About two months ago, I had the strangest conversation. My cousin from Texas was explaining to me about a new hobby that he was just becoming. He explained that it was a bit different than other hobbies he had done previously, but it was so much more rewarding – and he was having a blast! He suggested I give it a try too. I said. “How do I get started?” He replied that I had to get online and find a bee hive. “A bee hive?” I was floored that he was suggesting I get involved in beekeeping.
My first response was thinking to myself that I actually didn’t want to get stung all of the time. I went online as he’d suggested and did a search on”bee hives for sale”. And what I found has set me on a path to really neat hobby of my own. So I thought I would take a couple of minutes out of my day to share with you my experiences of the various kinds of bee hive starter kits out there, and give you a few pointers to help you along the way.
If you’re considering getting started with beekeeping, the first thing I would suggest is that you do a little bit of research about bee hives online. Typically I discovered that there are two chief types of beehive: those made with wood, and those made with a styrofoam type material. Of the wooden ones, you can get them either fully constructed from the producer, or partly assembled. My first piece of advice is that if you’re not mechanically inclined, I would recommend that you obtain a hive where the supers and frames are already constructed. It will save you quite a lot of hassle. A fully assembled hive will frequently even be painted for you. But if you are a do it yourself person (I’m not!) Then I imagine it would be a fun job putting together your own hive from scratch.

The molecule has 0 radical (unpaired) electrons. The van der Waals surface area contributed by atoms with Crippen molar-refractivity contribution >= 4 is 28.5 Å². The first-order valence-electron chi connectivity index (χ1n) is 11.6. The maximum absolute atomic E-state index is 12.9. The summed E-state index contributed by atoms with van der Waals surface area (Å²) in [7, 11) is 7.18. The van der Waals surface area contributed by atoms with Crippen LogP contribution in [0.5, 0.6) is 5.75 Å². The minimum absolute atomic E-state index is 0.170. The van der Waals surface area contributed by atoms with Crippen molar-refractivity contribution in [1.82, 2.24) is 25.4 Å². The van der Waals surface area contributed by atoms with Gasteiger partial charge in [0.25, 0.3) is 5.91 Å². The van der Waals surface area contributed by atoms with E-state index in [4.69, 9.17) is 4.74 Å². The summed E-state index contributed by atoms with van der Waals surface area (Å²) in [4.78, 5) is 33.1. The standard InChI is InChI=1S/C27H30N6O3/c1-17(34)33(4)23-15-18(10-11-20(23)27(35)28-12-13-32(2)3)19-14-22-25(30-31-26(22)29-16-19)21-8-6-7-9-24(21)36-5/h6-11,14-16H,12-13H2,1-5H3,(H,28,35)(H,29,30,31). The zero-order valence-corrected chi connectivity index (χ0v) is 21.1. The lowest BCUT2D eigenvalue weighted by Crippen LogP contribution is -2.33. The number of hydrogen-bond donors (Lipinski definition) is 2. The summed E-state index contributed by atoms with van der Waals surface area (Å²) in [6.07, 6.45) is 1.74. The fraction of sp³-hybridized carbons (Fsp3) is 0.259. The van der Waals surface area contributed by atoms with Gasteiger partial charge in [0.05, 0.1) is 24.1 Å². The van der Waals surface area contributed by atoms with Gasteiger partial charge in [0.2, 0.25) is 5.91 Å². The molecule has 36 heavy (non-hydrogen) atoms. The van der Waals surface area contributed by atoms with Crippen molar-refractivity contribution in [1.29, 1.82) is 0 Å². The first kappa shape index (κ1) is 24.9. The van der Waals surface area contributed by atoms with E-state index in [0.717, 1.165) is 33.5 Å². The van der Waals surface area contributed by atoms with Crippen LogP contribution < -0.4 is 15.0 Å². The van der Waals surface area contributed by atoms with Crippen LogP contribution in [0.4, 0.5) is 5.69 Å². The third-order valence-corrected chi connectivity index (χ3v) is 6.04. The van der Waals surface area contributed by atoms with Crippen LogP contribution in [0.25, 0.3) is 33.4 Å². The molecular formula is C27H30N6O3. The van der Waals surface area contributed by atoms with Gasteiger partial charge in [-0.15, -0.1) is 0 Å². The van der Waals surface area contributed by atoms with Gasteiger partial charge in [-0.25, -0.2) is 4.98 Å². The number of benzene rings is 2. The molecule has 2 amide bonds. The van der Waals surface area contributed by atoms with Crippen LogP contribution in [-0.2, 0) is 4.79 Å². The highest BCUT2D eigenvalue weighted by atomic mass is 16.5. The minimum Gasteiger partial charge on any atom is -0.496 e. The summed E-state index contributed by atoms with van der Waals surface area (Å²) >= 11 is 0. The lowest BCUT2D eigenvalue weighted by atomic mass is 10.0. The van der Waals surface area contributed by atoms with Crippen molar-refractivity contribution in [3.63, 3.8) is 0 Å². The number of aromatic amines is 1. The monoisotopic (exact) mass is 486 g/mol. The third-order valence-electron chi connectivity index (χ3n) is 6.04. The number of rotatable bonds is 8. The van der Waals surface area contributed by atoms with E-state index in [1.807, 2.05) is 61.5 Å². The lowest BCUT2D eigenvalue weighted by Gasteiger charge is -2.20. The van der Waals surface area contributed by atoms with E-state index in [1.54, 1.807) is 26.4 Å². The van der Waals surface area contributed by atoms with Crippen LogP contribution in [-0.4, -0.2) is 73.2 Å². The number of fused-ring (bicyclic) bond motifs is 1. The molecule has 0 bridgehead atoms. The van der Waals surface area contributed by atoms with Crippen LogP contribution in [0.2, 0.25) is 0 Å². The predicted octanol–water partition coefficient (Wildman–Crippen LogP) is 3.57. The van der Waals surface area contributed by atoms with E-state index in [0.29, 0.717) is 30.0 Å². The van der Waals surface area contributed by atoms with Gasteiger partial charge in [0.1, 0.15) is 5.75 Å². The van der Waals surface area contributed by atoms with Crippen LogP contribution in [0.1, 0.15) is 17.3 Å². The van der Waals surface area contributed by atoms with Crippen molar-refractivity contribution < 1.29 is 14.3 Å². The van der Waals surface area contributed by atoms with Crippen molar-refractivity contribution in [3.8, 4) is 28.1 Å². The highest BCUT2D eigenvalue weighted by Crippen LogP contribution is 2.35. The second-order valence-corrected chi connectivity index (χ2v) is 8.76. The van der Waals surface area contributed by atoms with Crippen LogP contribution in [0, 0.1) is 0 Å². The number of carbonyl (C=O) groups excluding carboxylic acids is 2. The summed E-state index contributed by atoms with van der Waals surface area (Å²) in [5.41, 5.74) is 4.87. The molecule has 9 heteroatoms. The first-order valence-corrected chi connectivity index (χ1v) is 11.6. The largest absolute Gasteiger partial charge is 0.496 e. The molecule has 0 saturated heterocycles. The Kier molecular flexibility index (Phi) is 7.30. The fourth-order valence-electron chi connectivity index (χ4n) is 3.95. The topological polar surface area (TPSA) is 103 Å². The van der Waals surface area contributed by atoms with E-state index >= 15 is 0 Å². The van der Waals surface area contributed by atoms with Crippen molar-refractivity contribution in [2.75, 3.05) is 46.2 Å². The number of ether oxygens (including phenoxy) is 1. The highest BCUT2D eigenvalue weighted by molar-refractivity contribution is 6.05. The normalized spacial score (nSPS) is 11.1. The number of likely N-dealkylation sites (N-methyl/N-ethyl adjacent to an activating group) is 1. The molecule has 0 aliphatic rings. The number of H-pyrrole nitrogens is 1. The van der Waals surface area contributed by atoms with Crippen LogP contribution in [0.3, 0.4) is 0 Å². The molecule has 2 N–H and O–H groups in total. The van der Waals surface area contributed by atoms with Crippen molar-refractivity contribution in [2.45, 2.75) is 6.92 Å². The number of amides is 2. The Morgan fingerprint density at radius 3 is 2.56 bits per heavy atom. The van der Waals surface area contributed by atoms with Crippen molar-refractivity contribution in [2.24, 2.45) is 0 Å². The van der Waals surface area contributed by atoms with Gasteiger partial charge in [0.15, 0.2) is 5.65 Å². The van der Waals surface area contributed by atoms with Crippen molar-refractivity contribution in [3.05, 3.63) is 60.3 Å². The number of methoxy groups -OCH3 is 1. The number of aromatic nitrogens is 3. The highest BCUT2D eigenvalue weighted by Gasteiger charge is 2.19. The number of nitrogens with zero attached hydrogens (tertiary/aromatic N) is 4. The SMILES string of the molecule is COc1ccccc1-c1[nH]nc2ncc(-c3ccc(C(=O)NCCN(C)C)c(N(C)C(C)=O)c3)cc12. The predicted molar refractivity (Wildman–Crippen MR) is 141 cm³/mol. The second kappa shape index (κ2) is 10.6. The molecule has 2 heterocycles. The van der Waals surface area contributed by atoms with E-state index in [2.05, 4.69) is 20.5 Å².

The other option which you’re sure to find out there are hives made from a styrofoam material, as mentioned above. These are neat hives since the assembly is at a minimum and they are very self-contained. The chief advantage however is that they fare better in extreme environments, due to the fact that their higher insulation evens out the ups and downs in temperature. Another tip for you will be to consider this kind of hive if you reside in colder weather.
Another recommendation I can make for you is to find your hive first before you purchase your bees! It takes you a little time to get everything ready, even if you get an assembled hive. Additionally, it can take time for your hive to arrive, so I would recommend at least a week to receive it and a few days to make sure you have what you require. Just make sure you leave ample time prior to your bees arrive (looking for bees is another subject which I will not address here.)
Anyhow, I hope this starter article points you in the right direction! There are great respectable places online to locate your hive, and it’s an enjoyable community. Once I get a bit more beekeeping under my belt, I want to post another article with more tips.